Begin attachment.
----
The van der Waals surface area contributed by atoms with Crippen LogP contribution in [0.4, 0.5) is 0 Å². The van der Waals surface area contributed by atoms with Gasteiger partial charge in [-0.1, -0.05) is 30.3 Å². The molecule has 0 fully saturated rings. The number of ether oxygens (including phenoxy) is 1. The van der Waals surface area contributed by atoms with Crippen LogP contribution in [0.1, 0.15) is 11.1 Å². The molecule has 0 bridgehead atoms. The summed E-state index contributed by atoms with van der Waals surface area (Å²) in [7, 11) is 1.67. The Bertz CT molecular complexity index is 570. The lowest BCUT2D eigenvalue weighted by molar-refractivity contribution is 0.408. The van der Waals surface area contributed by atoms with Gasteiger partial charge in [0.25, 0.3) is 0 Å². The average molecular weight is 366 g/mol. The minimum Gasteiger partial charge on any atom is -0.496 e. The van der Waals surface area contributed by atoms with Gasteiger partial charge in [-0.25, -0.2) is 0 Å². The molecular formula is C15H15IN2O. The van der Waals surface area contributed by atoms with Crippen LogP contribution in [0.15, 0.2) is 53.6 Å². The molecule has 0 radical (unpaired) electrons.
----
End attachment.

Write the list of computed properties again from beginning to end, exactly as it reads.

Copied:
The van der Waals surface area contributed by atoms with Crippen LogP contribution in [0.4, 0.5) is 0 Å². The van der Waals surface area contributed by atoms with Gasteiger partial charge in [-0.1, -0.05) is 30.3 Å². The molecule has 0 fully saturated rings. The number of ether oxygens (including phenoxy) is 1. The van der Waals surface area contributed by atoms with Crippen LogP contribution in [0.1, 0.15) is 11.1 Å². The molecule has 0 bridgehead atoms. The summed E-state index contributed by atoms with van der Waals surface area (Å²) in [7, 11) is 1.67. The Bertz CT molecular complexity index is 570. The lowest BCUT2D eigenvalue weighted by molar-refractivity contribution is 0.408. The van der Waals surface area contributed by atoms with Gasteiger partial charge in [0.25, 0.3) is 0 Å². The average molecular weight is 366 g/mol. The minimum Gasteiger partial charge on any atom is -0.496 e. The van der Waals surface area contributed by atoms with Gasteiger partial charge in [-0.25, -0.2) is 0 Å². The molecular formula is C15H15IN2O. The van der Waals surface area contributed by atoms with Crippen LogP contribution in [0.15, 0.2) is 53.6 Å². The molecule has 0 radical (unpaired) electrons.